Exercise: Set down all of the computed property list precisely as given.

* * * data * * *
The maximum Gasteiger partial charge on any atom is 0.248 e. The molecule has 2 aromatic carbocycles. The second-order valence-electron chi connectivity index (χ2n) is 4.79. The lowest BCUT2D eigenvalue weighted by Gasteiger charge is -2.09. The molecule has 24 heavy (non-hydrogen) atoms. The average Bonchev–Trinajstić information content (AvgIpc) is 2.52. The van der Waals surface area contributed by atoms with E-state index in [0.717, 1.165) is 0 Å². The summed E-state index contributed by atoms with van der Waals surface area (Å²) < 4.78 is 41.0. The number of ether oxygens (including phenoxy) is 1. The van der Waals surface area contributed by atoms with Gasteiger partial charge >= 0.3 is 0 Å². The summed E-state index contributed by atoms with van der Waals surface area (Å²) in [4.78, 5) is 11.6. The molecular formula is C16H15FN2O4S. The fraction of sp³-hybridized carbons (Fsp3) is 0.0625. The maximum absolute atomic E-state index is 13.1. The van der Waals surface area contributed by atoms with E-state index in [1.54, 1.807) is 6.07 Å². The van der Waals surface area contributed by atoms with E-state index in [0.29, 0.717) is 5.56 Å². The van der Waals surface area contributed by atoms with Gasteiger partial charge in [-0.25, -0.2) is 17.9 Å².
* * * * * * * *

The maximum Gasteiger partial charge on any atom is 0.248 e. The molecule has 2 aromatic carbocycles. The second-order valence-electron chi connectivity index (χ2n) is 4.79. The lowest BCUT2D eigenvalue weighted by Gasteiger charge is -2.09. The molecule has 24 heavy (non-hydrogen) atoms. The average Bonchev–Trinajstić information content (AvgIpc) is 2.52. The van der Waals surface area contributed by atoms with E-state index in [0.717, 1.165) is 0 Å². The summed E-state index contributed by atoms with van der Waals surface area (Å²) < 4.78 is 41.0. The number of ether oxygens (including phenoxy) is 1. The van der Waals surface area contributed by atoms with Gasteiger partial charge >= 0.3 is 0 Å². The summed E-state index contributed by atoms with van der Waals surface area (Å²) in [4.78, 5) is 11.6. The molecular formula is C16H15FN2O4S. The fraction of sp³-hybridized carbons (Fsp3) is 0.0625. The maximum absolute atomic E-state index is 13.1. The van der Waals surface area contributed by atoms with E-state index in [1.54, 1.807) is 6.07 Å². The van der Waals surface area contributed by atoms with E-state index in [0.29, 0.717) is 5.56 Å². The van der Waals surface area contributed by atoms with Gasteiger partial charge in [-0.25, -0.2) is 17.9 Å².